And one for the Summer Solstice!

Bryn Celli Ddu, east side. Wikimedia commons

My first post on this blog, on December 21, included a picture and info on Newgrange, the neolithic passage tomb in Ireland that is oriented to the morning of the winter solstice.

A few days later, I chanced upon an article (1) on Bryn Celli Ddu, “Mound in the Dark Grove,” a neolithic tomb almost as old, on the Isle of Anglesey off the north coast of Wales. The  passage there is aligned to mark the morning of the summer solstice.

The site began some 5,000 years ago as a henge, or circle of standing stones. The mound was added later. Bryn Celli Ddu was first explored in 1865, then reconstructed in the 1920’s. Excavations over the last five summers, in which the public was allowed to participate, reveal human activity at the site for millennia. This summer will feature an Archaeological Festival, with lectures, exhibits, and artists-in-residence as the work there continues. Of special interest is an evening of stargazing on June 21, at the time of the summer solstice (2).

What moved the builders of stone circles and passage tombs to go to such lengths to mark the solstice days for the ages? We’ll probably never know. By the time the Celts arrived, ca. 300-500 B.C, they had been gone for at least two millennia.

We also don’t know how stone age people constructed these monolithic sites.  In the days of Cromwell, workers, equipped with iron tools, were assigned to dig out the “pagan” stones that surround the English town of Avebury. Work stopped when, after tremendous effort, they loosened the first stone which then fell and crushed one of the workers. It’s more than enough to make one believe the stones themselves do not want to be disturbed!

Standing stones at Avebury

There’s much room for speculation – a solstice signals ends and beginnings. Perhaps the morning sun on such days brought the promise of new life or rebirth to those buried within.

In the end, however, the stones, like the features at other sacred sites do not easily give up their secrets. Perhaps all we can do is be still at such places. And look. And listen.

A New Year’s Meditation Challenge

On the About page of this blog, I mentioned meeting Anam Thubten Rinpoche, a Tibetan meditation master, at a daylong retreat more than a decade ago. As I have done as often as possible since then, I attended a daylong retreat with Anam in September, an event he cohosted with Orgyen Chowang Rinpoche, another master in his tradition.

Orgyen Chowang Rinpoche

I enjoyed Chowang Rinpoche’s teaching that day, and picked up a copy of his book Our Pristine Mind, which I have read twice. It’s an outstanding introduction and guide to the meditation practice that is the focus of my own efforts.

The core of this practice is described by analogy to the sky. When all the events that fill the sky with clouds or smoke or lightning, storms, smog, jet trails and so on – when all these changing events vanish, we’re left with something unchanging, luminous, and clear.

Similarly, masters like Anam and Orgyen teach that when all the events – moods, beliefs, emotions, depression, anger, confusion, fade from our minds, we discover our unchanging nature of luminous, spacious, awareness.

It requires an experienced guide to help us see this however, for the same reason that we need a mirror to see our own eyes – our pristine mind, like our eyes, is so close that we will miss it without some help.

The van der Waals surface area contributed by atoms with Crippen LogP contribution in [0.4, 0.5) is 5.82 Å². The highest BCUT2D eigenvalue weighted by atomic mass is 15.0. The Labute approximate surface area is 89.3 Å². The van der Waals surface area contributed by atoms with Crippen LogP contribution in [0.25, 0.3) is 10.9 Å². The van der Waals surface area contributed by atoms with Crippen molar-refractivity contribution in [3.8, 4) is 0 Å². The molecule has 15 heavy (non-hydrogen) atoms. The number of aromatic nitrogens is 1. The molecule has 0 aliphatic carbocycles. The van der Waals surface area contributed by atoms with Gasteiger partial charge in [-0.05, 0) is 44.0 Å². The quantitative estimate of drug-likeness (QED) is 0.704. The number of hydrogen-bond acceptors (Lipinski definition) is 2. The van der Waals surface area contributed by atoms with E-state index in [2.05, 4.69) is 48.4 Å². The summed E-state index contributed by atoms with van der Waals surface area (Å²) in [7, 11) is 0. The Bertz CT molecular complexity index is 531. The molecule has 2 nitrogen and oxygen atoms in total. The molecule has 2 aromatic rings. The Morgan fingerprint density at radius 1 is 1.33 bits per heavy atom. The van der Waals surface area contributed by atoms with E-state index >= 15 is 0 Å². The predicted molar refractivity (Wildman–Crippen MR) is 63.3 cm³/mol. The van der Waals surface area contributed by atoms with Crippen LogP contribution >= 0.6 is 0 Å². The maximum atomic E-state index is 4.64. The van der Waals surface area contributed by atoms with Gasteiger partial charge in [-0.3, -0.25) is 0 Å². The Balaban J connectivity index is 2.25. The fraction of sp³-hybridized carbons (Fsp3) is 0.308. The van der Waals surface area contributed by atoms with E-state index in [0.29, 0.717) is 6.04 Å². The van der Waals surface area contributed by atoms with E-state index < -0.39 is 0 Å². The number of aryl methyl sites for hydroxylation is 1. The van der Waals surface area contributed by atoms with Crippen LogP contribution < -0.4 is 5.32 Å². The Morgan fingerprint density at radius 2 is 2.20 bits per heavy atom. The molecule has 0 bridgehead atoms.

Chowang Rinpoche’s book, online and in-person teachings are profoundly effective “pointing out instructions.” as they are called in this tradition.

His organization, The Pristine Mind Foundation, is offering a 100 day meditation challenge to start the New Year. It is free, and will include weekly teachings and guidance from January 1 through April 9. Simply click on the link above and scroll down until you see the information on the 100 Day Meditation Challenge.

I am delighted to be able to pass along such a valuable and accessible practice that has made and continues to make a profound difference in my own life!

Stillness on Winter Solstice Day

At 8:19 pm Pacific Time this evening, our hemisphere’s slide into winter will pause and then reverse. Many of us saw the earth-axis solstice diagrams in grade school.

Solstice diagram

It’s a difficult calculation, but astronomers can determine the exact moment of that pause, yet our knowledge pales beside what people of bygone times knew about this event.

Neolithic farmers in the Boyne Valley of Ireland constructed Newgrange 5,200 years ago, before Stonehenge or the great pyramids of Egypt. Newgrange is, among other things, a “passage tomb.” At dawn on the winter solstice morning, sunlight illumines the long passageway into the structure which, at 93 yards, is almost the length of a football field in diameter. It’s hard to imagine a more spectacular monument to the return of light and summer to the world!

Newgrange

We don’t have to travel to Ireland to mark the season’s turn back toward summer – in fact this year, it wouldn’t have done any good. Thirty-thousand people entered this year’s lottery for a chance to wait in the Newgrange passage for the rising sun. Sadly for the 16 winners, the sun was hidden by thick clouds this morning (1)

Recent mornings have mostly been cloudy here, but the sense of a pause, of rest, of stillness can still be felt if we are able to spend just a little time away from the stores and malls, and get outdoors in the winter air. I’m fortunate to have a park nearby for walking the dogs, but almost any backyard or open space will do.

The dark days, with the crunch of leaves underfoot, the smell of wet earth from recent rains, and even the chill air can point us back toward a stillness within that mirrors the pause of the planet as its axis shifts back toward summer once more.